Sales veteran Nicolas Brigaud-Robert at Playtime Group, which is selling Directors’ Fortnight titles Zombi Child and The Bare Necessity, notes the concentration of sales around a handful of titles. “It’s a winner-takes-all type of business right now… some movies continue to generate extremely high returns but it happens around fewer and fewer titles,” he says. He points to Berlin titles By The Grace Of God and Who You Think I Am as two films that have done well for the company this year.

“These were our two big surprises,” he reveals. “They compensated for much weaker sales than we expected on the other titles.”

Playtime still regularly sells features on a territory-by-territory basis but worldwide deals to SVoD platforms have increased year on year since 2016. “If you look at our worldwide deals with Netflix, we sold them two movies in 2016, three in 2017, four in 2018 and five in 2019. The trend is clear,” he says. “What’s not clear is whether prices will hold up given it’s not feature films that are driving people to subscribe to SVoD platforms today but rather original content and in particular serialised drama.”

Small time

Playtime has branched out into TV drama sales and its slate includes French comedy-drama series Mental and Swiss political intrigue drama Helvetica and police thriller Trauma. Brigaud-Robert notes the move sees Playtime reuniting with partners it first worked with in cinema: Mental is produced by Marc Missonnier’s Lincoln TV, while Helvetica is co-produced by Rita Productions (My Life As A Courgette) and Versus Productions (Mothers’ Instinct).

“We’re not doing this shift on our own but with everyone we’ve been working with all these years,” says Brigaud-Robert.

Put simply, TV drama is where everyone is right now. And traditional TV producers are increasingly looking beyond their national broadcasters for finance in order to tap into an increasingly global audience. “Before, I was useless to a French TV producer — he or she knew who to have lunch with at France Télévisions,” notes Brigaud-Robert. “But in a globalised content world that’s changed. We know content and how to sell it and have historical relationships with producers and talent around the world.”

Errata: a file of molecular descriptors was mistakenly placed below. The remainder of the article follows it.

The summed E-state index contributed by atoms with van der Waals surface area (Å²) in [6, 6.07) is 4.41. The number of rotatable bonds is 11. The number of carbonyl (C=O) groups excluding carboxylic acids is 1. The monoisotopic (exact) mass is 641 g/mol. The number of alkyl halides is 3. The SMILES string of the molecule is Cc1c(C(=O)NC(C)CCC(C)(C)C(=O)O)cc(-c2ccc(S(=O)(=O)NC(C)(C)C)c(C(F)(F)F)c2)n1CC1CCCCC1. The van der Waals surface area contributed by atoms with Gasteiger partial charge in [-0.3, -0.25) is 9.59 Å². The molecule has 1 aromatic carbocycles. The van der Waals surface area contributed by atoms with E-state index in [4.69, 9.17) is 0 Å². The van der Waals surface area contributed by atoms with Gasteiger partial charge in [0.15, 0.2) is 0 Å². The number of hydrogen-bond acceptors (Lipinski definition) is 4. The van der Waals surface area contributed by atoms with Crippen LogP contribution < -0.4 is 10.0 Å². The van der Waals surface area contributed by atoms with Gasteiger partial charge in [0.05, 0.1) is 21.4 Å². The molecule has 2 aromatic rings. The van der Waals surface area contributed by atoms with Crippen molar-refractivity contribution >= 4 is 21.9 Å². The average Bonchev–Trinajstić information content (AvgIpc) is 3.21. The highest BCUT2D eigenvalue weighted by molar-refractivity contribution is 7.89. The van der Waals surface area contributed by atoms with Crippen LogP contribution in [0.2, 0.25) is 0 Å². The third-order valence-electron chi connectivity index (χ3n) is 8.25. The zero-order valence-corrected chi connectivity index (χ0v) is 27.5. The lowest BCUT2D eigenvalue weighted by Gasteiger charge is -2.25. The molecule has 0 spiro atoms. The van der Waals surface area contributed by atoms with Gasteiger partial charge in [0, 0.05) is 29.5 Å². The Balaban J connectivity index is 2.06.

He suggests there will always be space for boutique-style companies specialising in arthouse titles, working with an art gallerist business model, revolving around smaller bespoke screenings and higher commissions.

World film sales pioneer Hengameh Panahi, president and founder of 34-year-old company Celluloid Dreams, has navigated a variety of market shifts. She sees clearly that sales companies can no longer survive on sales alone. “We can’t just sit back and hope our films will perform once they’re completed,” she says. “We have to help that to happen all along. In order to have a say in the production process, we have to bring financing and be one of the partners.

“We have to evaluate market value via our expertise, play a more significant role than before with film financing and production, and deliver the results to maintain the health of our companies. If we manage, we can make much higher returns and compensate for the films that don’t fly.”

But she adds it is impossible to single out any particular business models that work particularly well in the present climate. “In such a fast-changing context, the best way to move forward is to not follow any particular model, as it would be yesterday’s success and obsolete by the time you start,” she says.

Panahi, who will be in Cannes with Un Certain Regard animation The Swallows Of Kabul, is in the process of reconfiguring her company in response to recent market developments. She says the days of plush offices and large head-counts no longer chime with the market zeitgeist.

“Looking glitzy, like a big player flush with cash, no longer has a positive impact with the buyers. Everyone is struggling and the waste is not fashionable,” she says.

But in spite of the challenges, a handful of sales companies continue to be launched out of France each year. The most recent arrival is Totem Films — led by Bérénice Vincent, Agathe Valentin and Laure Parleani — which is making its market debut this Cannes.

Totem is working across formats, with cinema and a strong editorial line at its heart, and a desire to partner with both traditional and new players. “Yes, it’s a complex time but that makes it an excellent time to get creative,” Vincent says. “Market players are looking for new approaches and fresh perspectives. There is a thirst for renewal.”